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New Media and Digital Humanities

New Media and Digital Humanities

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An Essay on the Materialities of Information

Virtual entities that populate our digital experience, like e-books, virtual worlds, and online stores, are backed by the large-scale physical infrastructures of server farms, fiber optic cables, power plants, and microwave links. But another domain of material constraints also shapes digital living: the digital representations sketched on whiteboards, encoded into software, stored in databases, loaded into computer memory, and transmitted on networks. These digital representations encode aspects of our everyday world and make them available for digital processing.

The Use of Preservation for Early Electronic Writing

Many pioneering works of electronic literature are now largely inaccessible because of changes in hardware, software, and platforms. The virtual disappearance of these works--created on floppy disks, in Apple’s defunct HyperCard, and on other early systems and platforms--not only puts important electronic literary work out of reach but also signals the fragility of most works of culture in the digital age.

The Future of Narrative in Cyberspace

I want to say to all the hacker-bards from every field—gamers, researchers, journalists, artists, programmers, scriptwriters, creators of authoring systems . . . please know that I wrote this book for you.”
Hamlet on the Holodeck, from the author’s introduction to the updated edition

Authoring and Exploring Vast Narratives

The ever-expanding capacities of computing offer new narrative possibilities for virtual worlds. Yet vast narratives--featuring an ongoing and intricately developed storyline, many characters, and multiple settings--did not originate with, and are not limited to, Massively Multiplayer Online Games. Thomas Mann’s Joseph and His Brothers, J. R. R. Tolkien’s Lord of the Rings, Marvel’s Spiderman, and the complex stories of such television shows as Dr. Who, The Sopranos, and Lost all present vast fictional worlds.

How a Small Band of Innovators Will Make College Accessible and Affordable

Colleges and universities have become increasingly costly, and, except for a handful of highly selective, elite institutions, unresponsive to twenty-first-century needs. But for the past few years, technology-fueled innovation has begun to transform higher education, introducing new ways to disseminate knowledge and better ways to learn—all at lower cost. In this impassioned account, Richard DeMillo tells the behind-the-scenes story of these pioneering efforts and offers a roadmap for transforming higher education.

Telepresence, Touch, and Art at the Interface

"Telepresence” allows us to feel present—through vision, hearing, and even touch—at a remote location by means of real-time communication technology. Networked devices such as video cameras and telerobots extend our corporeal agency into distant spaces. In Here/There, Kris Paulsen examines telepresence technologies through the lens of contemporary artistic experiments, from early video art through current “drone vision” works. Paulsen traces an arc of increasing interactivity, as video screens became spaces for communication and physical, tactile intervention.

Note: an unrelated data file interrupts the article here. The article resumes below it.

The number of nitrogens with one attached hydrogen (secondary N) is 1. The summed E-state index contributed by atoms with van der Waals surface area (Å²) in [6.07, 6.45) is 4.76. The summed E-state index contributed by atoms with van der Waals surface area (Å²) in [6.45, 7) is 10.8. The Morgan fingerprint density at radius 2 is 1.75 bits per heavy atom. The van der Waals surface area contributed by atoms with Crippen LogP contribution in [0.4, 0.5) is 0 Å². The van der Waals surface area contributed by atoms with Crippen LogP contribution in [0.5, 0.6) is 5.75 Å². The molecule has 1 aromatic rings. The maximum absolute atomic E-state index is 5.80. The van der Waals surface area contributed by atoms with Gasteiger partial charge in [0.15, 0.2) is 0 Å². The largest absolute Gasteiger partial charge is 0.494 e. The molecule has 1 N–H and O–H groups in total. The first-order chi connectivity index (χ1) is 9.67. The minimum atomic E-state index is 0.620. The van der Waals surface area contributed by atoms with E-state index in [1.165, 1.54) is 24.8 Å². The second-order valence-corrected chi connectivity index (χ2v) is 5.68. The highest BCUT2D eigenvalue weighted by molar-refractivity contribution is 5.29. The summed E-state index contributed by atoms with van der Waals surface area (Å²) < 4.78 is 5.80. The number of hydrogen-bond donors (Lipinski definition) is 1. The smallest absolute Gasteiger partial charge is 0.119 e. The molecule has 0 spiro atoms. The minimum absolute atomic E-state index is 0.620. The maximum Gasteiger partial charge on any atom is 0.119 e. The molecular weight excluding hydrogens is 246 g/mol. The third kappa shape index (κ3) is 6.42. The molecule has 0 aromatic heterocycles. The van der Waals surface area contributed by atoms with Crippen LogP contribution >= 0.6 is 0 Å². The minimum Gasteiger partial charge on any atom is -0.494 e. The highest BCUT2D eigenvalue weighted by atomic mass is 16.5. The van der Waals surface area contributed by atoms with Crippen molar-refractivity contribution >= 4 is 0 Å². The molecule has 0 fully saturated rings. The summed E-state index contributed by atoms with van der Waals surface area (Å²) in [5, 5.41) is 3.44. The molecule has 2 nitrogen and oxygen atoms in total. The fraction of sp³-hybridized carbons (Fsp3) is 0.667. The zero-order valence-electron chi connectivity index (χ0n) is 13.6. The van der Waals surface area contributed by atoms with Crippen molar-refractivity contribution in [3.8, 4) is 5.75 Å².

A New Theory of Interactive Real-Time Simulations

Computer simulations conceive objects and situations dynamically, in their changes and progressions. In The Systemic Image, Inge Hinterwaldner considers not only the technical components of dynamic computer simulations but also the sensory aspects of the realization. Examining the optic, the acoustic, the tactile, and the sensorimotor impressions that interactive real-time simulations provide, she finds that iconicity plays a dominant yet unexpected role.

What Making Video Games Can Teach Us about Learning and Literacy

Over the last decade, video games designed to teach academic content have multiplied. Students can learn about Newtonian physics from a game or prep for entry into the army. An emphasis on the instructionist approach to gaming, however, has overshadowed the constructionist approach, in which students learn by designing their own games themselves. In this book, Yasmin Kafai and Quinn Burke discuss the educational benefits of constructionist gaming—coding, collaboration, and creativity—and the move from “computational thinking” toward “computational participation.”

Mapping the Everyday

In Archive Everything, Gabriella Giannachi traces the evolution of the archive into the apparatus through which we map the everyday. The archive, traditionally a body of documents or a site for the preservation of documents, changed over the centuries to encompass, often concurrently, a broad but interrelated number of practices not traditionally considered as archival. Archives now consist of not only documents and sites but also artworks, installations, museums, social media platforms, and mediated and mixed reality environments.

From Participation to Interaction in Contemporary Art

How are we to understand works of art that are realized with the physical involvement of the viewer? A relationship between a work of art and its audience that is rooted in an experience that is both aesthetic and physical? Today, these works often use digital technologies, but artists have created participatory works since the 1950s. In this book, critics, writers, and artists offer diverse perspectives on this kind of “practicable” art that bridges contemplation and use, discussing and documenting a wide variety of works from the last several decades.

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